Joe Santoro, 57, had been dealing with mitral valve disease for almost a decade when his cardiologist told him the new symptoms he had were caused by an additional heart condition – atrial fibrillation. His doctor advised him to undergo a procedure to treat the valve disease. Joe, a first-grade teacher and musician, decided to get a second opinion. He chose Cleveland Clinic Florida, where he met with Jose L. Navia, MD, Director of the Cleveland Clinic Florida Heart, Vascular and Thoracic Institute and Minimally Invasive Valve Program.
“After seeing Dr. Navia, I knew there were more options,” Joe says.
He chose a robotically-assisted approach to his mitral valve repair surgery because it was less invasive than traditional open-heart surgery and he would heal faster.
During the robotically-assisted procedure, the surgeon sits at a console in the operating room. The console provides a high-definition, 10x magnified view of the patient’s valve. From the console, the surgeon directs robotic arms to move surgical instruments through a small incision. The surgical instruments are sized to allow for more precise movements. The patient benefits from less trauma to the chest, which allows for a better, faster healing process.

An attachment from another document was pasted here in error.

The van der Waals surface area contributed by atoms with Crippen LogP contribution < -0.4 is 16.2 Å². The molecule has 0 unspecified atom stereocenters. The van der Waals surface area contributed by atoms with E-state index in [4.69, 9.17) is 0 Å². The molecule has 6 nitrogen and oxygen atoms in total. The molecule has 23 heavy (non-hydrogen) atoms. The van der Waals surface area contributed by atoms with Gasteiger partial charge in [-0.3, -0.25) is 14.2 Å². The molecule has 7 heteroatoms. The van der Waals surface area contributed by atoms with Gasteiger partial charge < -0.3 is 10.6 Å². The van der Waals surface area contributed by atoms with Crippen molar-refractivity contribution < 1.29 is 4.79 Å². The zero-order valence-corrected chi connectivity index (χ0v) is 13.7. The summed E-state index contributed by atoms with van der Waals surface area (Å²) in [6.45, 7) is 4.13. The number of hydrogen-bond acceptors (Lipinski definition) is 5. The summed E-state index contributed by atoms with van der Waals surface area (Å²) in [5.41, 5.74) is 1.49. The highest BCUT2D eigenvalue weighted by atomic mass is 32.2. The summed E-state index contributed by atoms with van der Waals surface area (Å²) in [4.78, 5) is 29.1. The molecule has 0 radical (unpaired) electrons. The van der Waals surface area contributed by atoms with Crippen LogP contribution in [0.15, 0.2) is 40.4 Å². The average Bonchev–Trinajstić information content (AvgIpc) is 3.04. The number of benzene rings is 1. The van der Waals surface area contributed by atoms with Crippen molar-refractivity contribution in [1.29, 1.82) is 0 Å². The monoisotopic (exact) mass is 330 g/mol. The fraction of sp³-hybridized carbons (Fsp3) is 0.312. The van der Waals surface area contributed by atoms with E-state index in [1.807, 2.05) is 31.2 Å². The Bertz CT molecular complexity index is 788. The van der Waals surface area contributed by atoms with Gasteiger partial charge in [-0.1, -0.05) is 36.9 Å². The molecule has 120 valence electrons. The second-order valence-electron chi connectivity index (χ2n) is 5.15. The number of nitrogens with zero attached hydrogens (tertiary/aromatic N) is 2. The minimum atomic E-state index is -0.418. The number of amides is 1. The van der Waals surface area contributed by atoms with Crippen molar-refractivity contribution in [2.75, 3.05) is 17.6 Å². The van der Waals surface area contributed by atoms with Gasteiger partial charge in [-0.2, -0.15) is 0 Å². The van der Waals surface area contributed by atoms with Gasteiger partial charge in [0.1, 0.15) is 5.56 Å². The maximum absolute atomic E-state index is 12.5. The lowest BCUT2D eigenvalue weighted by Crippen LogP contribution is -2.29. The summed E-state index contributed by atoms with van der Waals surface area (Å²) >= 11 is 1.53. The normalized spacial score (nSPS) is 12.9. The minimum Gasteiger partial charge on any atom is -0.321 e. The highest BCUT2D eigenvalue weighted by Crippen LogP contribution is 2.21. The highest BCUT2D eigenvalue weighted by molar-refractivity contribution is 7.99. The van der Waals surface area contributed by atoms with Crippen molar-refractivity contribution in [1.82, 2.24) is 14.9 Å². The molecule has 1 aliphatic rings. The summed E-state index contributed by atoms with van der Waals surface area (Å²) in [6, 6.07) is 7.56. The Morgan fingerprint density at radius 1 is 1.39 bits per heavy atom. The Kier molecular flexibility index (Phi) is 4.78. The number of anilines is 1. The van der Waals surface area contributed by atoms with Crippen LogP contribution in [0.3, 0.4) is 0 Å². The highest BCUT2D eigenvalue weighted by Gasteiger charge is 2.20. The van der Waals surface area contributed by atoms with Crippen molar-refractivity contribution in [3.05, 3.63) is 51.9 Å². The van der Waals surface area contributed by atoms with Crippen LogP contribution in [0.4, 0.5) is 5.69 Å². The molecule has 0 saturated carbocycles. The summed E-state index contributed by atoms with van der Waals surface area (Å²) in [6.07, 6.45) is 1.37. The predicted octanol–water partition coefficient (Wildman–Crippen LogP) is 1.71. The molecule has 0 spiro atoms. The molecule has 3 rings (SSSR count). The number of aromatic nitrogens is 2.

“A robotically-assisted approach for valve repair surgery is the ultimate new use for technology,” Dr. Navia says. “This approach provides the patient with a better option to have a durable repair or replacement of the valve.”
Three weeks after Joe’s robotically-assisted valve repair surgery he was back to normal activities. His band played a gig – and he played right along with them.
“I was jumping around, playing guitar and singing. I felt perfectly fine. It was amazing,” he says. Thanks to this new approach to valve repair, Joe was able to get back to doing the things he loved faster than if he had undergone a more traditional heart surgery.
Heart, Vascular & Thoracic Institute (Miller Family)